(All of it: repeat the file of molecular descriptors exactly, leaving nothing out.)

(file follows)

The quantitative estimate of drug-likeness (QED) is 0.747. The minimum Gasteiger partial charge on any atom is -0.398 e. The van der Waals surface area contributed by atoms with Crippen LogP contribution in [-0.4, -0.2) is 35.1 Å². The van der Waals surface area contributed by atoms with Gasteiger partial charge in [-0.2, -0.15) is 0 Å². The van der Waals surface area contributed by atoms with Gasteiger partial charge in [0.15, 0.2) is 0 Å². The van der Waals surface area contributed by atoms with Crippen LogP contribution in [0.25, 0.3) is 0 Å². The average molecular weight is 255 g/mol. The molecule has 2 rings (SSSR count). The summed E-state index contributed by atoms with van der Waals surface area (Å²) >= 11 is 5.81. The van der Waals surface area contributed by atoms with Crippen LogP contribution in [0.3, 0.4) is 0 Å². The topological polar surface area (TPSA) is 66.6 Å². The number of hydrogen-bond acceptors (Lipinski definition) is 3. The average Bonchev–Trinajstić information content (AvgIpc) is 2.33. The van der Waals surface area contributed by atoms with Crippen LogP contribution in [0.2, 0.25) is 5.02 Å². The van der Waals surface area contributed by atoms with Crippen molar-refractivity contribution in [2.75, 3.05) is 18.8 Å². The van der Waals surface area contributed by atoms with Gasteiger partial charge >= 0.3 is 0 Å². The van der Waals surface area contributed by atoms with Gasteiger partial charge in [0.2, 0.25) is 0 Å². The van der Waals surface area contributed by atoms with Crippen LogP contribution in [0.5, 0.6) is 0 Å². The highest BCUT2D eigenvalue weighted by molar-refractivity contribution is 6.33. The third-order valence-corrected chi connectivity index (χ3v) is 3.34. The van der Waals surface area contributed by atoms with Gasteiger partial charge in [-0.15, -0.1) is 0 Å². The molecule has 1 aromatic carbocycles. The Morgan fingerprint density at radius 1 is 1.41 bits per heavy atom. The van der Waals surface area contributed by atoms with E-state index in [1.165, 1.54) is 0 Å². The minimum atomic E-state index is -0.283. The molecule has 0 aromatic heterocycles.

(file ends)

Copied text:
The quantitative estimate of drug-likeness (QED) is 0.747. The minimum Gasteiger partial charge on any atom is -0.398 e. The van der Waals surface area contributed by atoms with Crippen LogP contribution in [-0.4, -0.2) is 35.1 Å². The van der Waals surface area contributed by atoms with Gasteiger partial charge in [-0.2, -0.15) is 0 Å². The van der Waals surface area contributed by atoms with Gasteiger partial charge in [0.15, 0.2) is 0 Å². The van der Waals surface area contributed by atoms with Crippen LogP contribution in [0.25, 0.3) is 0 Å². The average molecular weight is 255 g/mol. The molecule has 2 rings (SSSR count). The summed E-state index contributed by atoms with van der Waals surface area (Å²) >= 11 is 5.81. The van der Waals surface area contributed by atoms with Crippen LogP contribution in [0.3, 0.4) is 0 Å². The topological polar surface area (TPSA) is 66.6 Å². The number of hydrogen-bond acceptors (Lipinski definition) is 3. The average Bonchev–Trinajstić information content (AvgIpc) is 2.33. The van der Waals surface area contributed by atoms with Crippen LogP contribution in [0.2, 0.25) is 5.02 Å². The van der Waals surface area contributed by atoms with Crippen molar-refractivity contribution in [2.75, 3.05) is 18.8 Å². The van der Waals surface area contributed by atoms with Gasteiger partial charge >= 0.3 is 0 Å². The van der Waals surface area contributed by atoms with Gasteiger partial charge in [0.2, 0.25) is 0 Å². The van der Waals surface area contributed by atoms with Crippen LogP contribution in [0.5, 0.6) is 0 Å². The highest BCUT2D eigenvalue weighted by molar-refractivity contribution is 6.33. The third-order valence-corrected chi connectivity index (χ3v) is 3.34. The van der Waals surface area contributed by atoms with Gasteiger partial charge in [-0.15, -0.1) is 0 Å². The molecule has 1 aromatic carbocycles. The Morgan fingerprint density at radius 1 is 1.41 bits per heavy atom. The van der Waals surface area contributed by atoms with E-state index in [1.165, 1.54) is 0 Å². The minimum atomic E-state index is -0.283. The molecule has 0 aromatic heterocycles.